As a non imiting example, the example conductors 12 are made of tungsten. The gas insulation 10 is a number (e.g., one gas; a mixture of gasses) of gasses selected from the group consisting of nitrogen, hydrogen, argon, sulfur hexafiuoride, helium, and air. The gas insulation 10 has a nominal quiescent pressure within the sealed housing 8 of between 10 " ' Torr and 10 4 Torr, where one atmosphere is equal to 760 Torr (101325 Pa.),

As shown in Figures 3 and 4, the example sealed housing 8 includes an elongated conductive cylinder 20 having a first end 22, an intermediate portion 24 and an opposite second end 26. A first conductive end cap 28 (Figure 3) is coupled to the first end 22, and a second conductive end cap 30 (Figure 3) is coupled to the opposite second end 26, The cylinder 20 and the end caps 28,30 can be made, for example and without limitation, of stainless steel. The end caps 28,30 are preferably brazed, welded or threaded to the respective ends 22,26 of the elongated conducti ve cylinder 20.

A first one (e.g., without limitation, phase A) of the three conductors 12 passes through the first conductive end cap 28 and is structured to be electrically and mechanical !y coupled to a first bus bar 32 energized by a first phase of the three- phase alternating current low voltage. A second one (e.g., without limitation, phase B) of the three conductors .12 passes through the intermediate portion 24 of the elongated conductive cylinder 20 and is structured to be electrically and mechanically coupled to a second bus bar 34 energized, by a second phase of the three-phase alternating current low voltage. A third one (e.g., without limitation, phase C) of the three conductors 12 passes through the second conductive end cap 30 and is

structured to be electrically and mechanically coupled to a third bus ba 36 energized by a third phase of the three-phase alternating current low voltage.

As shown in Figure 6, each of the example end caps 28,30 includes an outer conductive end cap portion 38 electrically and mechanically coupled to a corresponding one of the ends 22,26 of the elongated conductive cylinder 20, and an inner insulator member 40 carrying an inner conductive portion 42 (Figure 2) (e.g.. without limitation, made of copper; steel) of a corresponding one of the first and third ones (e.g.. without limitation, phases A and C) of the three conductors 12. A number (e.g., without limitation, two are shown in Figure 6} of axial O-ring seals 44 seal a first surface 46 of the inner insulator member 40 to a first surface 48 of the outer conductive end cap portion 38. A compression O-ring seal 50 (e.g., without

limitation, made of Viton* synthetic rubber) seals a second sur face 52 of the inner insulator member 40 to a second surface 54 of the outer conductive end cap portion 38. The example seals 44,50 seal the outer conductive end cap portion 38 to the inner insulator member 40.

As shown in Figure 2, an insulative disk 56 (e.g., without limitation, made of alumina; acor*" glass-ceramic material; silicon carbide) wi thin the sealed housing 8 encloses the inner conductive portion 42 of the corresponding first and third conductors 12 and the inner insulator member 40 within the outer conductive end cap portion 38 and away from the two example gaps 14 within the sealed housing 8. Each of the first and third conductors 12 includes an angled conductive bracket 58 (e.g., without limitation, made of copper) having a first portion 60 electrically coupled to a corresponding one of the first and third conductors 12 and a second portion 62 structured to be electrically coupled to a corresponding one of the first and third bus bars 32,36. Each of the conductive end caps 28,30 further includes an insulative disk 64 (e.g., without limitation, made of a G10 glass reinforced epoxy) outside of the sealed housing 8 enclosing the inner conductive portion 42 of the corresponding one of the first and third conductors 1:2 and the inner insula tor member 40 within the outer conductive end cap portion 38 and. away from exterior surface 66 of the conductive end cap portion 38.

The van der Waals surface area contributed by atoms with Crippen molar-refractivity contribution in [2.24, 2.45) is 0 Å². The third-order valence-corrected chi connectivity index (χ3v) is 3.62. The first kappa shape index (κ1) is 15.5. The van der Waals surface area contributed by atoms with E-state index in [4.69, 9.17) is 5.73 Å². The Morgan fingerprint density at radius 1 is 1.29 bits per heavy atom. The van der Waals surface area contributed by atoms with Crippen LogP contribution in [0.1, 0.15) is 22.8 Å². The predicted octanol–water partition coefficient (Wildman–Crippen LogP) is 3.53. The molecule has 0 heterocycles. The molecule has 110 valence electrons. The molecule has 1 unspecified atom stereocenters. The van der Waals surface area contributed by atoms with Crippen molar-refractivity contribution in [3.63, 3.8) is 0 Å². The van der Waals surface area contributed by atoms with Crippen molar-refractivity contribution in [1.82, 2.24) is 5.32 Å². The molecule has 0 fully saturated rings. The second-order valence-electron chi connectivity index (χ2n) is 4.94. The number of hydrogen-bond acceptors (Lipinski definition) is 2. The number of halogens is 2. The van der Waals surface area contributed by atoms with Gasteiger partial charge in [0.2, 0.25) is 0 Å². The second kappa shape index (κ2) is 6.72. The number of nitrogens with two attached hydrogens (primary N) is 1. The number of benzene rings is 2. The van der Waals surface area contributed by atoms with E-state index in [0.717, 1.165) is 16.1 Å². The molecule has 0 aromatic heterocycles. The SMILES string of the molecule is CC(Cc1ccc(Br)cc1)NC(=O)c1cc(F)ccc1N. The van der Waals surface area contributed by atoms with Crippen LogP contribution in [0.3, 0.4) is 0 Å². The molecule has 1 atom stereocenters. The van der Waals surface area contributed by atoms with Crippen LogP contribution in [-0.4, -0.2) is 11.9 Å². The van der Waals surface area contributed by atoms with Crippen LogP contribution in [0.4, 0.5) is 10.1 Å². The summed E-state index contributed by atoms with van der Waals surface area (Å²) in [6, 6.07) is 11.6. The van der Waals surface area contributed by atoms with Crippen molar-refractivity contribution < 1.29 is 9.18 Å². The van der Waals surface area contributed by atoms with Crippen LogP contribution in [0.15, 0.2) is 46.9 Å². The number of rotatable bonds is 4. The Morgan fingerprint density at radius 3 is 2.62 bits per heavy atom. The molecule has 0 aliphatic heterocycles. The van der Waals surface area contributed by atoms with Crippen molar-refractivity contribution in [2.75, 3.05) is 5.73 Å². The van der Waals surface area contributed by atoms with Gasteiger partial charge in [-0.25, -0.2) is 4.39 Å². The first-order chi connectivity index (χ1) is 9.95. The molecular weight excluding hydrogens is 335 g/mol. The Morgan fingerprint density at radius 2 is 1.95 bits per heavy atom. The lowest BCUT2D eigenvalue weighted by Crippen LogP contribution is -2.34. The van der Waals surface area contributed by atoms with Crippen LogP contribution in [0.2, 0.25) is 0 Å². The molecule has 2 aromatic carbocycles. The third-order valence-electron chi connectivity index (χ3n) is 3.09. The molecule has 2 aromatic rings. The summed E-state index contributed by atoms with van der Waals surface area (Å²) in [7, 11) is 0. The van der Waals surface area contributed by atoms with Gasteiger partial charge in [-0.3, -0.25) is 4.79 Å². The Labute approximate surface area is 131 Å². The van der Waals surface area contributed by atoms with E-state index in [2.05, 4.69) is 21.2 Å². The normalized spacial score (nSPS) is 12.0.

The insulaiive disk 56 advantageously protects the inner conductive- portion 42 and the other insulative disk 64. The insulaiive disk 64 advantageously provides insulation for a suitable over surface distance (e.g., between the B-A phases or between the B-C phases since phase B is electrically connected to the elongated conductive cylinder 20 and the end caps 28,30). A number of nuts 68 (e.g.. without limitation, made of brass; two are shown) are threaded on an outer conductive portion 70 (e.g. , without limitation, made of copper) of each of the first and third conductors 12 to secure the insulati ve disk 64 to a corresponding one of the first and second conductive end caps 28,30. This compresses the compression O-ring seal 50 (Figure 6), and secures the ang!ed conductive bracket 58 to the corresponding one of the first and third conductors 12. Although an inner nut 68 is shown for locking purposes and cinching the compression O-ring sea! 50, only the outer nut 68 is needed. The outer second nut 68 allows the switch 4 to be bolted to the bracket 58 (phase A or phase C) if the spacing between the inner first nut 68 and the outer second nut 68 needs to be adjusted.

Each of the first and third conductors 12 incl udes an inner conductive electrode 72 (shown in Figure 5 with the B-phase conductor) (e.g., without limitation, made of tungsten; steel; copper; copper-chrome) within the sealed housing 8 and the external conductor or outer conductive portion 70 (Figures 1 -3) (e.g., without limitation, made of copper) outside of the sealed housing 8. The inner conductive electrode 72 is brazed to the inner conduc ti ve portion 42 which is part of the ex ternal conductor 70, As a further non-limiting example, the inner conductive electrode 72 is advantageously made of tungsten, in order to provide a suitably high melting point, to reduce vapor pressure from relati vely low erosion of the tungsten, and to slow